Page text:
The assessment was conducted at the university’s 2300 Delaware location, headed and organized by students and staff from the Sustainability Office and Ground Services. This committee planned and coordinated the manual sorting of 10,463 pounds of material, from 50 randomly selected university dumpsters, over the course of two days. The material was delivered to the site in loads from campus kitchens, lab/office areas, and housing, and analyzed separately by location. With the help of temporarily hired workers, the dumpster contents was sorted into categories, including clean recyclable paper, mixed recycle containers, food scraps, soiled paper towels, other compostables, cardboard, plastic bags, styrofoam, and unsalvageable waste. Each category was weighed, and their percentage in the overall material composition calculated.
We were amazed at the amounts of compostable and recyclable materials that were ending up in the dumpster, all of whose contents are regularly transported to the landfill. With a majority of the items in the dumpster being recyclable or compostable, we predict that reaching Zero Waste by 2020 could be feasible! Our intentions now are to use this information to educate and outreach to university members, as well as reassess campus facilities, so that we can properly redirect the campus’s material stream. If you are interested in more detailed information regarding the campus-wide waste assessment, the official results will be shared by the Chancellor at the Sustainability Spring Fest event to be held at the Stevenson Event Center on May 22nd.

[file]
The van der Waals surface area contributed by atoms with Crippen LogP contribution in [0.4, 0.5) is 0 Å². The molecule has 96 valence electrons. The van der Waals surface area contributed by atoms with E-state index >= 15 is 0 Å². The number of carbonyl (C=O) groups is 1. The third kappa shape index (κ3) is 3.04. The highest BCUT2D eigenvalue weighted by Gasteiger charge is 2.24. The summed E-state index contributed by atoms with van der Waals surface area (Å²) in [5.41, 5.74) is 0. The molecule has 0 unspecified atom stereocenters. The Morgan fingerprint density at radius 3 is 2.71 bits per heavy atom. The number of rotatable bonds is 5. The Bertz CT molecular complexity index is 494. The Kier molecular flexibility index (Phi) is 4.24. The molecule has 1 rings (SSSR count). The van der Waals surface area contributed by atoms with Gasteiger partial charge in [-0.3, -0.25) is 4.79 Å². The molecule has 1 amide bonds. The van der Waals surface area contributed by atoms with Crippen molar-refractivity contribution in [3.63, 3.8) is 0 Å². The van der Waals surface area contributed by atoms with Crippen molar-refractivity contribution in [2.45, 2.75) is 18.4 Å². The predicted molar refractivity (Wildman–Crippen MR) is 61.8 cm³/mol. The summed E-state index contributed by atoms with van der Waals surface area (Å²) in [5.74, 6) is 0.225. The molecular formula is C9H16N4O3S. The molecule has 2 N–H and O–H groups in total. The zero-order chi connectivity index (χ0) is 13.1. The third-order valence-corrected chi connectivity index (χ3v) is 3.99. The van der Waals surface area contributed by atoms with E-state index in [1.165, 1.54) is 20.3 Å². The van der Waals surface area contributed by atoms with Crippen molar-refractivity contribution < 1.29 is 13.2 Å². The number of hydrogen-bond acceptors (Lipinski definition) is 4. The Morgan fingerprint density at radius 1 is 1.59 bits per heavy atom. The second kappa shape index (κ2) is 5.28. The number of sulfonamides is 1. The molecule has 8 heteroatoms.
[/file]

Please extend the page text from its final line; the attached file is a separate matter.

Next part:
If you have not already, help our campus reach its Zero Waste Goal by 2020 and
take the Chancellor's Sustainability Pledge!
It only takes a couple minutes.